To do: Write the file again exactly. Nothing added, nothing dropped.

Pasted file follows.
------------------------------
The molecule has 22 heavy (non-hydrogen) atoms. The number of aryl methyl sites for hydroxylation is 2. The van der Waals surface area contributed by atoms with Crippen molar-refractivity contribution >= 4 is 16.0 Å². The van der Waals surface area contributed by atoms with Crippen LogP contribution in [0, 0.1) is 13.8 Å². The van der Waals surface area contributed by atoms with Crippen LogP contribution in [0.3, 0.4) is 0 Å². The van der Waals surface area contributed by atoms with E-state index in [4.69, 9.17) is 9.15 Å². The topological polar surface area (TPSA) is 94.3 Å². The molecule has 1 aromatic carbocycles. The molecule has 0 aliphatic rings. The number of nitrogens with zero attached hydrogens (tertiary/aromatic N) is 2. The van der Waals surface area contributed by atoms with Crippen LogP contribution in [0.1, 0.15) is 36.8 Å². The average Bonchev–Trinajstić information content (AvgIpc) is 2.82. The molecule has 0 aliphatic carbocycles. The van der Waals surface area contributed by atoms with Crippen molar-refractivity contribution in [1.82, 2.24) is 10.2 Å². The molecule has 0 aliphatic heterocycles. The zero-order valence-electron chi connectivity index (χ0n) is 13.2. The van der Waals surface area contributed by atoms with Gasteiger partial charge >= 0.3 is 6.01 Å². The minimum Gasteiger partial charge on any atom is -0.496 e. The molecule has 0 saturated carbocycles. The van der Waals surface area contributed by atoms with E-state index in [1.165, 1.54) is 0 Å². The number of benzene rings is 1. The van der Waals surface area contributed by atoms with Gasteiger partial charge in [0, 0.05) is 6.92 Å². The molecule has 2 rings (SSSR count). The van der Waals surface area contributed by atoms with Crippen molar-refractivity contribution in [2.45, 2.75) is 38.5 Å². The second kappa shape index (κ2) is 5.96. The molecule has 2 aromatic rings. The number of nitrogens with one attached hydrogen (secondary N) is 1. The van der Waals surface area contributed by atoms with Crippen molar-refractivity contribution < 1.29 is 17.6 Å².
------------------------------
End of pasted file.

The molecule has 22 heavy (non-hydrogen) atoms. The number of aryl methyl sites for hydroxylation is 2. The van der Waals surface area contributed by atoms with Crippen molar-refractivity contribution >= 4 is 16.0 Å². The van der Waals surface area contributed by atoms with Crippen LogP contribution in [0, 0.1) is 13.8 Å². The van der Waals surface area contributed by atoms with Crippen LogP contribution in [0.3, 0.4) is 0 Å². The van der Waals surface area contributed by atoms with E-state index in [4.69, 9.17) is 9.15 Å². The topological polar surface area (TPSA) is 94.3 Å². The molecule has 1 aromatic carbocycles. The molecule has 0 aliphatic rings. The number of nitrogens with zero attached hydrogens (tertiary/aromatic N) is 2. The van der Waals surface area contributed by atoms with Crippen LogP contribution in [0.1, 0.15) is 36.8 Å². The average Bonchev–Trinajstić information content (AvgIpc) is 2.82. The molecule has 0 aliphatic carbocycles. The van der Waals surface area contributed by atoms with Crippen molar-refractivity contribution in [1.82, 2.24) is 10.2 Å². The molecule has 0 aliphatic heterocycles. The zero-order valence-electron chi connectivity index (χ0n) is 13.2. The van der Waals surface area contributed by atoms with Gasteiger partial charge >= 0.3 is 6.01 Å². The minimum Gasteiger partial charge on any atom is -0.496 e. The molecule has 0 saturated carbocycles. The van der Waals surface area contributed by atoms with E-state index in [1.165, 1.54) is 0 Å². The number of benzene rings is 1. The van der Waals surface area contributed by atoms with Gasteiger partial charge in [0, 0.05) is 6.92 Å². The molecule has 2 rings (SSSR count). The van der Waals surface area contributed by atoms with Crippen molar-refractivity contribution in [2.45, 2.75) is 38.5 Å². The second kappa shape index (κ2) is 5.96. The molecule has 2 aromatic rings. The number of nitrogens with one attached hydrogen (secondary N) is 1. The van der Waals surface area contributed by atoms with Crippen molar-refractivity contribution < 1.29 is 17.6 Å².